This case involves a 63-year old female patient with a past medical history of high blood pressure, high cholesterol, and coronary artery disease. She presented to the emergency room around 10 am with a chief complaint of pain in her extremities but was not seen until around 3 pm. By the time the patient was seen, her glomerular filtration rate was extremely low. The patient was admitted for acute renal failure but the transfer was not completed for another 3 hours. When admitted, the patient was not immediately seen by any physician. Her intake was not monitored and she was not put into a telemetry unit. Eventually, a nurse practitioner examined the patient and noted necrosis, swelling, and tenderness in the toes of her foot. No followup action was taken. Around 11 pm, the patient developed respiratory distress went into V-Tach. A code blue was called but the patient could not be resuscitated. It was alleged that the emergency room nurses failed to administer the appropriate level of care to the patient in a timely manner.
Question(s) For Expert Witness
- 1. How often do you take care of patients with hyperkalemia?
- 2. In the presence of a high potassium level, should a nurse evaluate the condition and communicate with the physician?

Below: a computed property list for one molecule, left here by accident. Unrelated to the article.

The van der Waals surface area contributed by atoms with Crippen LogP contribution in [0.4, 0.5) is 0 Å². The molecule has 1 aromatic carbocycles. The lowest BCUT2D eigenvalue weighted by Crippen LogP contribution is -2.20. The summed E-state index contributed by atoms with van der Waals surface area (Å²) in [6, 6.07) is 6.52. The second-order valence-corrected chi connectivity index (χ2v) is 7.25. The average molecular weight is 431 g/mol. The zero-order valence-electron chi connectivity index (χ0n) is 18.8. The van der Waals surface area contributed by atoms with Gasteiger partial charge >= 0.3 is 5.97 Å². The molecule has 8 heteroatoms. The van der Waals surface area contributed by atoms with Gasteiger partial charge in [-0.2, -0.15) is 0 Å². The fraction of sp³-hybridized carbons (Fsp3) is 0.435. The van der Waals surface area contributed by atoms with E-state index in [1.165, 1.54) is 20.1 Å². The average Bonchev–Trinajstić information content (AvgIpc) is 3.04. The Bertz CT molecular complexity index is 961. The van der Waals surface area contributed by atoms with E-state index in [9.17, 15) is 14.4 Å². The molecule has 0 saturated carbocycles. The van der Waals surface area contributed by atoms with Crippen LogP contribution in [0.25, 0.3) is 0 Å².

- 3. If ordered by a physician, how fast should a nurse administer IV fluids?
Expert Witness Response E-006392
The patient was at risk for ventricular and lethal dysrrhythmias due to an elevated potassium and renal failure. The renal failure placed her at significant risk for worsening electrolyte and fluid imbalance and therefore such life threats as hyperkalemia and pulmonary edema. Nurses are taught in first year nursing school and therefore have a reason to know that a risk of hyperkalemia is cardiac arrest due, most often from ventricular fibrillation. Hyperkalemia cardiac arrests are most difficult to resuscitate due to the hyperkalemia must first be reversed. The nurses had a duty to know that this patient was at risk for sudden death and the standard of care was to pursue the doctor for repeat serum chemistry labs and continuous telemetry. The standard of care was to place this patient on a unit such as the ICU or step down unit that could provide a level of care allowing for continuous electronic monitoring by telemetry and frequent nursing reassessment. It is difficult to ascertain without reviewing the records, however, the patient may have had necrotizing fascitis or severe sepsis which would have made the standard of care to place her on an ICU unit. Nurses must advocate for a higher level of care by informing the physician if their unit is not able to provide the level of care the patient requires. Emergency room nurses must also be able to recognize when a patient is being admitted to a unit that cannot provide the level of care needed and therefore advocate by approaching the doctor to provide appropriate orders. Emergency room nurses have frequent occasion to access their chain of command and contact physicians when the patient’s needs are not being sufficiently addressed in the inpatient orders. Nurses also have a duty to know the level of care their unit or the unit the patient is being sent to can provide according to hospital policy. Most hospitals have policies that require any patient with a potassium above 5 be admitted to ICU or telemetry.